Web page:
Following Marshland came The Invitation. Directed by Karyn Kusama from a script by Phil Hay and Matt Manfredi, it’s a suspense movie that follows Will (Logan Marshall-Green) as he and his girlfriend Kira (Emayatzy Corinealdi) attend a dinner party at the house of Will’s ex-wife Eden (Tammy Blanchard) and her new husband David (Michiel Huisman). Many of Will and Eden’s friends will be there, and Will knows it’ll be a tense situation; he and Eden’s divorce followed from the death of their son, and feelings are still raw. Once Will gets there, though, it’s worse than he thought. Eden and David keep talking about the new religious movement they’ve joined. A new friend of theirs, a man named Pruitt, looms over everything. They play a video about the joyous acceptance of death. There seems to be something ominous going on — or is it all in Will’s head?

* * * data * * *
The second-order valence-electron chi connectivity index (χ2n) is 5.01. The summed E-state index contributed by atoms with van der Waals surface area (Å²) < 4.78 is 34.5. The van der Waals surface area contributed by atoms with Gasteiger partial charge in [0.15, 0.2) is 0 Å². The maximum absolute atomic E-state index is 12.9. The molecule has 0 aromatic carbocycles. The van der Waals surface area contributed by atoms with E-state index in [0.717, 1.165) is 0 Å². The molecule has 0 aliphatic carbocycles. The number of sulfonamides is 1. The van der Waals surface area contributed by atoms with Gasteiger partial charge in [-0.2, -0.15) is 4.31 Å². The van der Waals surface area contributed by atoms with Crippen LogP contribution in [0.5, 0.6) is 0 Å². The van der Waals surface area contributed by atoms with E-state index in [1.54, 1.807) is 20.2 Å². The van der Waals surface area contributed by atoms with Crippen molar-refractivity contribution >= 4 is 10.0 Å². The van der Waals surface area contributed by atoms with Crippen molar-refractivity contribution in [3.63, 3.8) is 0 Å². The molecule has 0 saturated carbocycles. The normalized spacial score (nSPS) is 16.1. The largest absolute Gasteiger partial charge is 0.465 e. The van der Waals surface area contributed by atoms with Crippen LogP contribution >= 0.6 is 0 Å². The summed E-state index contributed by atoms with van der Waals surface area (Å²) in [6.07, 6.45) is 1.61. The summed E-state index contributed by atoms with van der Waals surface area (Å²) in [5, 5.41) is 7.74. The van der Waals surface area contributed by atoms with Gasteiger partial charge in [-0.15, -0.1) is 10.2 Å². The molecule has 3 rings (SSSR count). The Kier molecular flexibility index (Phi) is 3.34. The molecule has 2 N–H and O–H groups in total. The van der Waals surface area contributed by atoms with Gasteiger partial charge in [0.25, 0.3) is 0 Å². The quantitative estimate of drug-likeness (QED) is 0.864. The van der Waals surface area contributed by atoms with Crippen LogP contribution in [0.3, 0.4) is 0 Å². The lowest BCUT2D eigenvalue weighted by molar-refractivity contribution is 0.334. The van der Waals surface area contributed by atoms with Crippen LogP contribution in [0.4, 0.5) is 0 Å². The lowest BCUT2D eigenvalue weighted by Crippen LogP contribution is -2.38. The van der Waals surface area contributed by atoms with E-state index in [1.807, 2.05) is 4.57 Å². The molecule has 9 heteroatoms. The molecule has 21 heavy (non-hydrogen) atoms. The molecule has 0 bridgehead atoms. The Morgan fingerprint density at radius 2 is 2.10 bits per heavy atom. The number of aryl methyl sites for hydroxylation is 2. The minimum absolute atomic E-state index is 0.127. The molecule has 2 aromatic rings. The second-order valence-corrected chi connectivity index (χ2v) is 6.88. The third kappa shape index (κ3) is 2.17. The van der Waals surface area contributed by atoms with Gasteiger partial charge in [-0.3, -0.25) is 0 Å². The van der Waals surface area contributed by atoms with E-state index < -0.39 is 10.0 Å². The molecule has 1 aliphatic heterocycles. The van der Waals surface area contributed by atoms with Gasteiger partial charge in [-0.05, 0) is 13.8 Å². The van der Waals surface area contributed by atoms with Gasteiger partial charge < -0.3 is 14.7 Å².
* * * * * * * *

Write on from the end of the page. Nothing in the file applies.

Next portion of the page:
Well, no, it isn’t, and you know that almost from the start. The movie tries to set up a tension between Will’s suspicions and the obliviousness of the other guests, and tries to keep it an open question whether Will’s right to be worried. But it fails to pull that off. It’s far too clear early on that there’s some kind of scheme underneath the party. Lacking that tension, The Invitation comes off as a competently-executed exercise in the inevitable.